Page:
It wasn't the Low sound, but by God it was a big noise!

By the mid 1980s technology had made such huge snare sounds not only possible, but more or less mandatory. Phil Collins's "In the Air Tonight" and Bruce Springsteen's "Born in the USA" set the tone for the rifle-shot snare sounds that appeared on most hit records made throughout the decade. Unfortunately, that technology could also get in the way of many otherwise fine albums from "serious" artists. I have a John Prine album made in the mid 1980s. It features Prine's trademark exquisitely observed lyrics, high-strung guitar and plaintive voice, but it's got that damned gun-shot snare all the way through it, rendering the whole thing unlistenable.

The whole big snare drum sound came about - I believe - due to the almost complete absence of good rhythmic feel that tends to happen when you use a drum machine. Listen to an old James Brown track, or Gaucho and Aja from Steely Dan. The snare sounds, in isolation, are pitiful, but the songs swing like a bastard. The secret is the drop - the exact moment when the drummer lays stick to snare skin. A fraction of a millisecond either way radically affects the groove of the song.

A drum machine, in contrast, plays metronomically correctly, mathematically, beat after mechanical beat. After all the overdubs are done there is still that nagging doubt that the song just doesn't groove, baby. What to do? Stick a big echo on the snare. It may not improve the groove, but it can take our minds off the problem. (For examples of diabolical grooves from this era check out the Thompson Twins' "Hold Me Now", or anything by Duran Duran. The Durans had a real drummer of course, but by that stage real drummers were forced to sound like drum machines.)

When I came to record "The Game of Love" as Tex Pistol in 1987 I wanted a big snare sound but I didn't want to go down the typical 1980s small-arms-fire, electronic, gated reverb route. No, I wanted something BIGGER. At the time I was working on some soundtracks for Ford, and on an American reference tape was a great sound effect, a kind of engine-revving, doppler-shifting noise that suggested unlimited power and total global domination.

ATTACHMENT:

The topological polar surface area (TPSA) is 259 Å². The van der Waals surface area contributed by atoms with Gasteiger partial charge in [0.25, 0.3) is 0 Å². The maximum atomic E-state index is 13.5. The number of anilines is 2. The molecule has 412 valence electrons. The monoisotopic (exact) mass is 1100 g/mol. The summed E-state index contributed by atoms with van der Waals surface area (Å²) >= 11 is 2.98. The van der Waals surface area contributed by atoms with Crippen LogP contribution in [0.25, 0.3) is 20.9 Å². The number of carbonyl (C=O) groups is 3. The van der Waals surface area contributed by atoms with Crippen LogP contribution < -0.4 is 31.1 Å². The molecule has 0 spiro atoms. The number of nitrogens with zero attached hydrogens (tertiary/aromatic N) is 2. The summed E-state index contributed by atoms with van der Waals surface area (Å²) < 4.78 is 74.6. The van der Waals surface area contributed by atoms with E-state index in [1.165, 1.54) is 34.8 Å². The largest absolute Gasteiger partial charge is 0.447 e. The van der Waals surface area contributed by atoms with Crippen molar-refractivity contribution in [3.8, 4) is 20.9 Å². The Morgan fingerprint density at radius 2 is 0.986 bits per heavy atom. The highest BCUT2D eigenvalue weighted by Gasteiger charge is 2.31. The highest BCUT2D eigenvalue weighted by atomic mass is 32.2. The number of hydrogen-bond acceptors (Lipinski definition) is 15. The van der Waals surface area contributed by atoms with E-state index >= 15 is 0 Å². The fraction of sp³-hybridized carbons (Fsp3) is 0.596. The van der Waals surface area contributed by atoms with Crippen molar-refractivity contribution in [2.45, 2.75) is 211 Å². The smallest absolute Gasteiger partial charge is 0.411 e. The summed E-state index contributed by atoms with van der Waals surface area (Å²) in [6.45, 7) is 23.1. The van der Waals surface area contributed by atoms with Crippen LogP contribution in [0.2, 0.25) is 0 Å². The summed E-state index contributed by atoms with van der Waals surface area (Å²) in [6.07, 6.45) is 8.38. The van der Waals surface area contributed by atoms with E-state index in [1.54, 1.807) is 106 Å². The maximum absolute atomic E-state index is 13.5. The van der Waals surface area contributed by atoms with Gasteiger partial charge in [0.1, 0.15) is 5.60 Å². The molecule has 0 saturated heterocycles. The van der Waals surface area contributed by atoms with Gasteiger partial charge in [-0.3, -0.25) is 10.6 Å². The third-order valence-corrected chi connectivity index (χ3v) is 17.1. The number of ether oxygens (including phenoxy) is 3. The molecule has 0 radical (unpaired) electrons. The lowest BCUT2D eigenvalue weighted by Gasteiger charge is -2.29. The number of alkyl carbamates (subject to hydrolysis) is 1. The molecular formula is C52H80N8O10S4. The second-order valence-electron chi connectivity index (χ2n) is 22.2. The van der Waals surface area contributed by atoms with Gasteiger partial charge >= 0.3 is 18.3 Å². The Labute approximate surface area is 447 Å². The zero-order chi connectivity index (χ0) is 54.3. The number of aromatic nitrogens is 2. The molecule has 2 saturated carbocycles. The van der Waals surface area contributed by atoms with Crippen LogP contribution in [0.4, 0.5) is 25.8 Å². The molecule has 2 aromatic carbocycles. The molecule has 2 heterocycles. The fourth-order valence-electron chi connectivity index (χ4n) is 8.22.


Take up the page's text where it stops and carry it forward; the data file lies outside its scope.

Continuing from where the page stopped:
My company just taken delivery of a new Fairlight sampler, the big series III model that had a massive 16MB of memory and a vast 20MB hard drive - surely more power than anyone could ever conceivably need in a lifetime. It was cooled by 11 fans and cost as much as a house - really. It was about 100,000 New Zealand dollars. I don't need to tell you that these days there's more technology inside a Furbie.

I set to work on the Fairlight, sampling the sound effect, splicing the attack from a real snare drum onto the front and fading out the tail. Strangely enough the end product wasn't a million miles away from that Low Harmonized sound, with its falling, pitch shifting modulation. Result: iconic sound and a number 1 record!

Although these days I usually go for a more natural approach to recording drum sounds, there are times when bigger IS better."